JEDDAH: ARAB NEWS
Published — Thursday 16 May 2013
Last update 17 May 2013 9:39 pm
Custodian of the Two Holy Mosques King Abdullah has issued a royal decree promoting and appointing 18 judges at the Saudi Court of Grievances.
Shaikh Abdul Aziz Al-Nassar, chairman of the Grievances Court, said the royal order stipulated the promotion of two judges and the appointment of 16 others.
Al-Nassar said the royal order reinforces King Abdullah’s keenness to support and develop the judiciary.
“We highly appreciate the king’s interest and his move to appoint more judges. This will surely help us in removing obstacles we face in the judiciary in general. We thank the king for his efforts to support and upgrade the judiciary, for which the king has created a project entitled “King Abdullah Project for the Development of Judiciary,” he said.
“These appointments will surely help the courts in expediting the disposal of cases. It is our objective that all cases receive fair and diligent review in order to make justice prevail,” he said.
In March, the Supreme Judicial Council (SJC) said the Kingdom is in need of more judges despite the appointment of 200 judges annually.
The council is planning to recruit and train 2,000 judges to help meet demand.
Current appointments count for a fifth of graduates of Shariah and Islamic study faculties.
The council had asked Kingdom’s universities to nominate qualified graduates for a judicial career.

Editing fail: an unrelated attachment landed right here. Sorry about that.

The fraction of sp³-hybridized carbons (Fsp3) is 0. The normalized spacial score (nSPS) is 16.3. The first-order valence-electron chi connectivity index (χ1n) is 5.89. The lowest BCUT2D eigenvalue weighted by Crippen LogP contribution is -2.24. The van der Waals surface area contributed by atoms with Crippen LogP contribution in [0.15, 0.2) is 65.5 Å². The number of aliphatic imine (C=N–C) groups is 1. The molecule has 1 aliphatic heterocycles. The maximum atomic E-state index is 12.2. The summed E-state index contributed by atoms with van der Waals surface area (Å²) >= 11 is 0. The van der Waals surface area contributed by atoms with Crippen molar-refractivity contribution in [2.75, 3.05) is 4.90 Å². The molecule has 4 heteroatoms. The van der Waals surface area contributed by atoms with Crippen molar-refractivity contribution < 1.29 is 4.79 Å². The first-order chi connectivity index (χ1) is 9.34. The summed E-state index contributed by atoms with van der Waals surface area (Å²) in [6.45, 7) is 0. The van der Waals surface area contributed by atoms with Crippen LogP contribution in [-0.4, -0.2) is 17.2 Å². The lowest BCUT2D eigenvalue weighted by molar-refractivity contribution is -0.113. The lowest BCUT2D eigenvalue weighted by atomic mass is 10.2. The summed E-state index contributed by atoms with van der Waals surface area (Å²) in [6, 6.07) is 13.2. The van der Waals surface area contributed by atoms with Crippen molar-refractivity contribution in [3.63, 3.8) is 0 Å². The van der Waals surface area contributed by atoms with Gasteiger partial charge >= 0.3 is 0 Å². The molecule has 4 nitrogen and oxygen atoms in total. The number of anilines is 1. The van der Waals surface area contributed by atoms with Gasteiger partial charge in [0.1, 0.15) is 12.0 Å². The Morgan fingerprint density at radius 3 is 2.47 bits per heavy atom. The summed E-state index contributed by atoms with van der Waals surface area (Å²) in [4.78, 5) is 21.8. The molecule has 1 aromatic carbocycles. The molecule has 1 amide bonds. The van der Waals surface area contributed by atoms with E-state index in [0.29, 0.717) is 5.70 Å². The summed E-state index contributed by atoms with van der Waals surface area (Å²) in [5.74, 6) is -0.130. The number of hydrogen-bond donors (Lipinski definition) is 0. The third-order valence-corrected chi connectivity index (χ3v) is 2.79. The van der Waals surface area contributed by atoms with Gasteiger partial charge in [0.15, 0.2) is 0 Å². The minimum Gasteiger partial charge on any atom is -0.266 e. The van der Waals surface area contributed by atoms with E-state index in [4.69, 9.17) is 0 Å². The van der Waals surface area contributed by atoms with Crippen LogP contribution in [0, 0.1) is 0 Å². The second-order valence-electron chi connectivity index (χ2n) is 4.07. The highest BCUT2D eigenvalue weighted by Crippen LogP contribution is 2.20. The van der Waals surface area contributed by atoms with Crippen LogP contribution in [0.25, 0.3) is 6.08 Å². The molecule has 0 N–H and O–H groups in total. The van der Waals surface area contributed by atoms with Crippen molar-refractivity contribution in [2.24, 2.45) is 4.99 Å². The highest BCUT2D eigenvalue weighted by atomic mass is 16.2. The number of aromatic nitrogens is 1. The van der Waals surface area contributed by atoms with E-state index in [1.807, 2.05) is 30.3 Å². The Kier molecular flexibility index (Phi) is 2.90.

Courts and judicial centers are also spread unequally across provinces and cities of the country.
In Riyadh, there are only 45 judges, which is inadequate to meet the demands of its population.
The SJC is developing the country’s judicial system.
It has adopted a draft on judicial and academic career accreditation standards.
It will inform universities of the output needed in the number of study hours, subjects and supporting skills.
Ahmad Jamaan Al-Malki, a lawyer and member of the Arab Lawyers Union, said article 6 of the Saudi Judicial System grants the Supreme Judicial Council the authority to appoint judges and issue selection rules for candidates.
The system’s article 31 stipulates a candidate must be a holder of a Shariah college degree from Saudi Arabia or an equivalent certificate.
The impending shortage of judges is the main reason behind the increased backlog in cases. Court dates can be set up to five months before a hearing.